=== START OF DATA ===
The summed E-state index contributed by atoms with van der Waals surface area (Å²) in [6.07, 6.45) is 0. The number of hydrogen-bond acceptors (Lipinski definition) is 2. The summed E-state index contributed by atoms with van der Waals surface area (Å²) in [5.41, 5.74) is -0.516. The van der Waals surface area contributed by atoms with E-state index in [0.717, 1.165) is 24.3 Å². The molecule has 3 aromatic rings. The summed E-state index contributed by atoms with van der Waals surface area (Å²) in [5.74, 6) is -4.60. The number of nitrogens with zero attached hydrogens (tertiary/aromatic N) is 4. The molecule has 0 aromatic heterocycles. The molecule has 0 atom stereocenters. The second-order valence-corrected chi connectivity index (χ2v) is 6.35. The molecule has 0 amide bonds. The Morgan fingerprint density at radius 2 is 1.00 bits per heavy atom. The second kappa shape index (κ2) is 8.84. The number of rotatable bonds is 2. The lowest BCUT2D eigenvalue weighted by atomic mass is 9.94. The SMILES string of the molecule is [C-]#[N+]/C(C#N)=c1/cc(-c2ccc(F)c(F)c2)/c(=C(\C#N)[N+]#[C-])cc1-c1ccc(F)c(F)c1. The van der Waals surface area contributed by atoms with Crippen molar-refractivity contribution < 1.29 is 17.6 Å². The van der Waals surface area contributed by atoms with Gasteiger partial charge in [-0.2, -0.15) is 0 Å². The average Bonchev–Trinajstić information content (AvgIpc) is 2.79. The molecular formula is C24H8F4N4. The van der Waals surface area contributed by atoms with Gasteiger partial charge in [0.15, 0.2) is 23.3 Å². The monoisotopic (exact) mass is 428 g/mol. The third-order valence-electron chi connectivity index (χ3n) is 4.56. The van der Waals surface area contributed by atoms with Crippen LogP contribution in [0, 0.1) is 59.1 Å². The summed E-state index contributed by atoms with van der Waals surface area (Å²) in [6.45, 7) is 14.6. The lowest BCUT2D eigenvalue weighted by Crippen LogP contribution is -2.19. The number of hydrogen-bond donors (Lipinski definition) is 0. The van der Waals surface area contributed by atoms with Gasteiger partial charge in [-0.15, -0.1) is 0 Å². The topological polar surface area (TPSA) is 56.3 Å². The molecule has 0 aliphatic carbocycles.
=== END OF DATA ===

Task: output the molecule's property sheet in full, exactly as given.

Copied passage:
The summed E-state index contributed by atoms with van der Waals surface area (Å²) in [6.07, 6.45) is 0. The number of hydrogen-bond acceptors (Lipinski definition) is 2. The summed E-state index contributed by atoms with van der Waals surface area (Å²) in [5.41, 5.74) is -0.516. The van der Waals surface area contributed by atoms with E-state index in [0.717, 1.165) is 24.3 Å². The molecule has 3 aromatic rings. The summed E-state index contributed by atoms with van der Waals surface area (Å²) in [5.74, 6) is -4.60. The number of nitrogens with zero attached hydrogens (tertiary/aromatic N) is 4. The molecule has 0 aromatic heterocycles. The molecule has 0 atom stereocenters. The second-order valence-corrected chi connectivity index (χ2v) is 6.35. The molecule has 0 amide bonds. The Morgan fingerprint density at radius 2 is 1.00 bits per heavy atom. The second kappa shape index (κ2) is 8.84. The number of rotatable bonds is 2. The lowest BCUT2D eigenvalue weighted by atomic mass is 9.94. The SMILES string of the molecule is [C-]#[N+]/C(C#N)=c1/cc(-c2ccc(F)c(F)c2)/c(=C(\C#N)[N+]#[C-])cc1-c1ccc(F)c(F)c1. The van der Waals surface area contributed by atoms with Crippen molar-refractivity contribution < 1.29 is 17.6 Å². The van der Waals surface area contributed by atoms with Gasteiger partial charge in [-0.2, -0.15) is 0 Å². The average Bonchev–Trinajstić information content (AvgIpc) is 2.79. The molecular formula is C24H8F4N4. The van der Waals surface area contributed by atoms with Gasteiger partial charge in [0.15, 0.2) is 23.3 Å². The monoisotopic (exact) mass is 428 g/mol. The third-order valence-electron chi connectivity index (χ3n) is 4.56. The van der Waals surface area contributed by atoms with Crippen LogP contribution in [0, 0.1) is 59.1 Å². The summed E-state index contributed by atoms with van der Waals surface area (Å²) in [6.45, 7) is 14.6. The lowest BCUT2D eigenvalue weighted by Crippen LogP contribution is -2.19. The number of hydrogen-bond donors (Lipinski definition) is 0. The van der Waals surface area contributed by atoms with Gasteiger partial charge in [-0.15, -0.1) is 0 Å². The topological polar surface area (TPSA) is 56.3 Å². The molecule has 0 aliphatic carbocycles.